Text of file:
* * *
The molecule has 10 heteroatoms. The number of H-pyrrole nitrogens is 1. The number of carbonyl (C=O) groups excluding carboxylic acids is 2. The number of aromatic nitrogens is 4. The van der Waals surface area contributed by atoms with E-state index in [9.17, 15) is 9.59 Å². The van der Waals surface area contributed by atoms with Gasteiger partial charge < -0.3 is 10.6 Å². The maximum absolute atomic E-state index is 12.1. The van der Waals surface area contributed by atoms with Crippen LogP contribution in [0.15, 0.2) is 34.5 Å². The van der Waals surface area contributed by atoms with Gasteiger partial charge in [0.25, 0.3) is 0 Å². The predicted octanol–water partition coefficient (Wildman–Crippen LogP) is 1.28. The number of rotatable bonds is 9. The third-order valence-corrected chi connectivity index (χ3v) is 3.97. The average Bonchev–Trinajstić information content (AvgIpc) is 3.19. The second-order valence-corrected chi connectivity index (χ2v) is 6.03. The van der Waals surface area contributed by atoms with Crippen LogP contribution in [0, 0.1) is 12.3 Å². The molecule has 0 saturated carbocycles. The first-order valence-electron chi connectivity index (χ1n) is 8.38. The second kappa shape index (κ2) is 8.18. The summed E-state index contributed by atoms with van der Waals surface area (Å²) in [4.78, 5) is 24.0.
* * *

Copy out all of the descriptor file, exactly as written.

The molecule has 10 heteroatoms. The number of H-pyrrole nitrogens is 1. The number of carbonyl (C=O) groups excluding carboxylic acids is 2. The number of aromatic nitrogens is 4. The van der Waals surface area contributed by atoms with E-state index in [9.17, 15) is 9.59 Å². The van der Waals surface area contributed by atoms with Gasteiger partial charge < -0.3 is 10.6 Å². The maximum absolute atomic E-state index is 12.1. The van der Waals surface area contributed by atoms with Crippen LogP contribution in [0.15, 0.2) is 34.5 Å². The van der Waals surface area contributed by atoms with Gasteiger partial charge in [0.25, 0.3) is 0 Å². The predicted octanol–water partition coefficient (Wildman–Crippen LogP) is 1.28. The number of rotatable bonds is 9. The third-order valence-corrected chi connectivity index (χ3v) is 3.97. The average Bonchev–Trinajstić information content (AvgIpc) is 3.19. The second-order valence-corrected chi connectivity index (χ2v) is 6.03. The van der Waals surface area contributed by atoms with Crippen LogP contribution in [0, 0.1) is 12.3 Å². The molecule has 0 saturated carbocycles. The first-order valence-electron chi connectivity index (χ1n) is 8.38. The second kappa shape index (κ2) is 8.18. The summed E-state index contributed by atoms with van der Waals surface area (Å²) in [4.78, 5) is 24.0.